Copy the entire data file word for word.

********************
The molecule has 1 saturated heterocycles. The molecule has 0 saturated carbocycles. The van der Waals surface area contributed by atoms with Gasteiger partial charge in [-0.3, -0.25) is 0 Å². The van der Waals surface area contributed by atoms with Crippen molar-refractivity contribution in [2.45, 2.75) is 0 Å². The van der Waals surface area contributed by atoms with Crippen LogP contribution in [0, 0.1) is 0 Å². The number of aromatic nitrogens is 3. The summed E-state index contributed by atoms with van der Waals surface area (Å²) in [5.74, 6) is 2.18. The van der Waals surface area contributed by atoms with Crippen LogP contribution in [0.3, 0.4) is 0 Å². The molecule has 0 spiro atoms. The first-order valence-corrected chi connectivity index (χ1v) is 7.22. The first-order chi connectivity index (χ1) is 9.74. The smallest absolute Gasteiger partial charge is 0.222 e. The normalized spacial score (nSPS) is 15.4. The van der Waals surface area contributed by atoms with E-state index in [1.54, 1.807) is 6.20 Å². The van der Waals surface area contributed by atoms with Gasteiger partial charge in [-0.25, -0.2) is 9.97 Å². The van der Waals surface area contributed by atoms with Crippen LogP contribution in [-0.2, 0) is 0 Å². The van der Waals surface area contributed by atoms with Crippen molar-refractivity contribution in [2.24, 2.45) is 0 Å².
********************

The molecule has 1 saturated heterocycles. The molecule has 0 saturated carbocycles. The van der Waals surface area contributed by atoms with Gasteiger partial charge in [-0.3, -0.25) is 0 Å². The van der Waals surface area contributed by atoms with Crippen molar-refractivity contribution in [2.45, 2.75) is 0 Å². The van der Waals surface area contributed by atoms with Crippen LogP contribution in [0, 0.1) is 0 Å². The number of aromatic nitrogens is 3. The summed E-state index contributed by atoms with van der Waals surface area (Å²) in [5.74, 6) is 2.18. The van der Waals surface area contributed by atoms with Crippen LogP contribution in [0.3, 0.4) is 0 Å². The molecule has 0 spiro atoms. The first-order valence-corrected chi connectivity index (χ1v) is 7.22. The first-order chi connectivity index (χ1) is 9.74. The smallest absolute Gasteiger partial charge is 0.222 e. The normalized spacial score (nSPS) is 15.4. The van der Waals surface area contributed by atoms with E-state index in [1.54, 1.807) is 6.20 Å². The van der Waals surface area contributed by atoms with Gasteiger partial charge in [-0.25, -0.2) is 9.97 Å². The van der Waals surface area contributed by atoms with Crippen LogP contribution in [-0.2, 0) is 0 Å². The van der Waals surface area contributed by atoms with Crippen molar-refractivity contribution in [2.24, 2.45) is 0 Å².